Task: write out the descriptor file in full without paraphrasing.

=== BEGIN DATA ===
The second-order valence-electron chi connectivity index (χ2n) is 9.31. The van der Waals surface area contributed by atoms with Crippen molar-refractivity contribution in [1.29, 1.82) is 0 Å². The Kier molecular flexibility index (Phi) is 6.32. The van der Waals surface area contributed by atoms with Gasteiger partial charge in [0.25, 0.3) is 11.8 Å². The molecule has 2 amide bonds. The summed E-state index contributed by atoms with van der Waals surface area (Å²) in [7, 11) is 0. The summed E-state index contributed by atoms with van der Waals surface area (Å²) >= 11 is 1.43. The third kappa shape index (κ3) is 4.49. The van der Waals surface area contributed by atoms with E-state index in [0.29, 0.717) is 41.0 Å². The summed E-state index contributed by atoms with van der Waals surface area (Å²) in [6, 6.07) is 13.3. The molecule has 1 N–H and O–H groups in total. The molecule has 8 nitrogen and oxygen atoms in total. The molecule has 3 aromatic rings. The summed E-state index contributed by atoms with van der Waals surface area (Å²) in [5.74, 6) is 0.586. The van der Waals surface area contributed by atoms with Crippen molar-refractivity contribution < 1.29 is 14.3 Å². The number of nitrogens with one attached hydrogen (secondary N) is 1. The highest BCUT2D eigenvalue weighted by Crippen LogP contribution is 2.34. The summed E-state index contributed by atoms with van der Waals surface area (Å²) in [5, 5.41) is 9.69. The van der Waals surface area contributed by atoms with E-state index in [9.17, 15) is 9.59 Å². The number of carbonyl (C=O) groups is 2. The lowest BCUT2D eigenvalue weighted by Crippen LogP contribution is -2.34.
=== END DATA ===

The second-order valence-electron chi connectivity index (χ2n) is 9.31. The van der Waals surface area contributed by atoms with Crippen molar-refractivity contribution in [1.29, 1.82) is 0 Å². The Kier molecular flexibility index (Phi) is 6.32. The van der Waals surface area contributed by atoms with Gasteiger partial charge in [0.25, 0.3) is 11.8 Å². The molecule has 2 amide bonds. The summed E-state index contributed by atoms with van der Waals surface area (Å²) in [7, 11) is 0. The summed E-state index contributed by atoms with van der Waals surface area (Å²) >= 11 is 1.43. The third kappa shape index (κ3) is 4.49. The van der Waals surface area contributed by atoms with E-state index in [0.29, 0.717) is 41.0 Å². The summed E-state index contributed by atoms with van der Waals surface area (Å²) in [6, 6.07) is 13.3. The molecule has 1 N–H and O–H groups in total. The molecule has 8 nitrogen and oxygen atoms in total. The molecule has 3 aromatic rings. The summed E-state index contributed by atoms with van der Waals surface area (Å²) in [5.74, 6) is 0.586. The van der Waals surface area contributed by atoms with Crippen molar-refractivity contribution < 1.29 is 14.3 Å². The number of nitrogens with one attached hydrogen (secondary N) is 1. The highest BCUT2D eigenvalue weighted by Crippen LogP contribution is 2.34. The summed E-state index contributed by atoms with van der Waals surface area (Å²) in [5, 5.41) is 9.69. The van der Waals surface area contributed by atoms with E-state index in [9.17, 15) is 9.59 Å². The number of carbonyl (C=O) groups is 2. The lowest BCUT2D eigenvalue weighted by Crippen LogP contribution is -2.34.